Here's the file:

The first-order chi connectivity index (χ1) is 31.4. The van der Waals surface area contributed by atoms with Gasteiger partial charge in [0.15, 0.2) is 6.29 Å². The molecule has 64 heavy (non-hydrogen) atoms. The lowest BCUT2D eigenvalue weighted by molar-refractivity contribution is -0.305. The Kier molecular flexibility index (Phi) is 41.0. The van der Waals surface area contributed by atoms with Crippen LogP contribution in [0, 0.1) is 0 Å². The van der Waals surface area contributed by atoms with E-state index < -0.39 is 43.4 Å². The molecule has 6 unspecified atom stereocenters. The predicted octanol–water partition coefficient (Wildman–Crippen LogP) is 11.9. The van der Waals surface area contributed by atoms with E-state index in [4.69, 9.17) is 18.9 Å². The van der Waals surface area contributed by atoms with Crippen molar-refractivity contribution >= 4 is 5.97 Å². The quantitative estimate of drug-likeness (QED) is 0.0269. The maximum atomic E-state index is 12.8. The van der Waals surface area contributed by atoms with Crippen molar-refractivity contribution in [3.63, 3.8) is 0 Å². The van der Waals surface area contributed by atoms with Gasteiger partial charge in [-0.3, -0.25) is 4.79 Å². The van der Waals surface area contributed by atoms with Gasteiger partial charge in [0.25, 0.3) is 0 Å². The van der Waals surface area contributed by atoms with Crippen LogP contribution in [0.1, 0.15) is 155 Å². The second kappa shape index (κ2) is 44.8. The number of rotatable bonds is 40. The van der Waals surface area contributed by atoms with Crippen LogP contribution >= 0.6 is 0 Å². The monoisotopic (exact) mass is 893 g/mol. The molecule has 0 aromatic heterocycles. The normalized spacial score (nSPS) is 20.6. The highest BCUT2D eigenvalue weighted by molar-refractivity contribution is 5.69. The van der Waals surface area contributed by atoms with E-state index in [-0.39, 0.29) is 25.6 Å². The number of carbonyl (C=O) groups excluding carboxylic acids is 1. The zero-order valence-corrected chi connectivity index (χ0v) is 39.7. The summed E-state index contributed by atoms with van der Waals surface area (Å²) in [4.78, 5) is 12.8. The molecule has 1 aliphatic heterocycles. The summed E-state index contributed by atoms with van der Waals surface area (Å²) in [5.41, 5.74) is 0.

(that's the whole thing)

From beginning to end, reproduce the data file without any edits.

The first-order chi connectivity index (χ1) is 31.4. The van der Waals surface area contributed by atoms with Gasteiger partial charge in [0.15, 0.2) is 6.29 Å². The molecule has 64 heavy (non-hydrogen) atoms. The lowest BCUT2D eigenvalue weighted by molar-refractivity contribution is -0.305. The Kier molecular flexibility index (Phi) is 41.0. The van der Waals surface area contributed by atoms with Crippen LogP contribution in [0, 0.1) is 0 Å². The van der Waals surface area contributed by atoms with E-state index < -0.39 is 43.4 Å². The molecule has 6 unspecified atom stereocenters. The predicted octanol–water partition coefficient (Wildman–Crippen LogP) is 11.9. The van der Waals surface area contributed by atoms with E-state index in [4.69, 9.17) is 18.9 Å². The van der Waals surface area contributed by atoms with Crippen molar-refractivity contribution >= 4 is 5.97 Å². The quantitative estimate of drug-likeness (QED) is 0.0269. The maximum atomic E-state index is 12.8. The van der Waals surface area contributed by atoms with Crippen molar-refractivity contribution in [3.63, 3.8) is 0 Å². The van der Waals surface area contributed by atoms with Gasteiger partial charge in [-0.3, -0.25) is 4.79 Å². The van der Waals surface area contributed by atoms with Gasteiger partial charge in [0.25, 0.3) is 0 Å². The van der Waals surface area contributed by atoms with Crippen LogP contribution in [0.1, 0.15) is 155 Å². The second kappa shape index (κ2) is 44.8. The number of rotatable bonds is 40. The van der Waals surface area contributed by atoms with Crippen LogP contribution >= 0.6 is 0 Å². The monoisotopic (exact) mass is 893 g/mol. The molecule has 0 aromatic heterocycles. The normalized spacial score (nSPS) is 20.6. The highest BCUT2D eigenvalue weighted by molar-refractivity contribution is 5.69. The van der Waals surface area contributed by atoms with E-state index in [-0.39, 0.29) is 25.6 Å². The number of carbonyl (C=O) groups excluding carboxylic acids is 1. The zero-order valence-corrected chi connectivity index (χ0v) is 39.7. The summed E-state index contributed by atoms with van der Waals surface area (Å²) in [4.78, 5) is 12.8. The molecule has 1 aliphatic heterocycles. The summed E-state index contributed by atoms with van der Waals surface area (Å²) in [5.41, 5.74) is 0.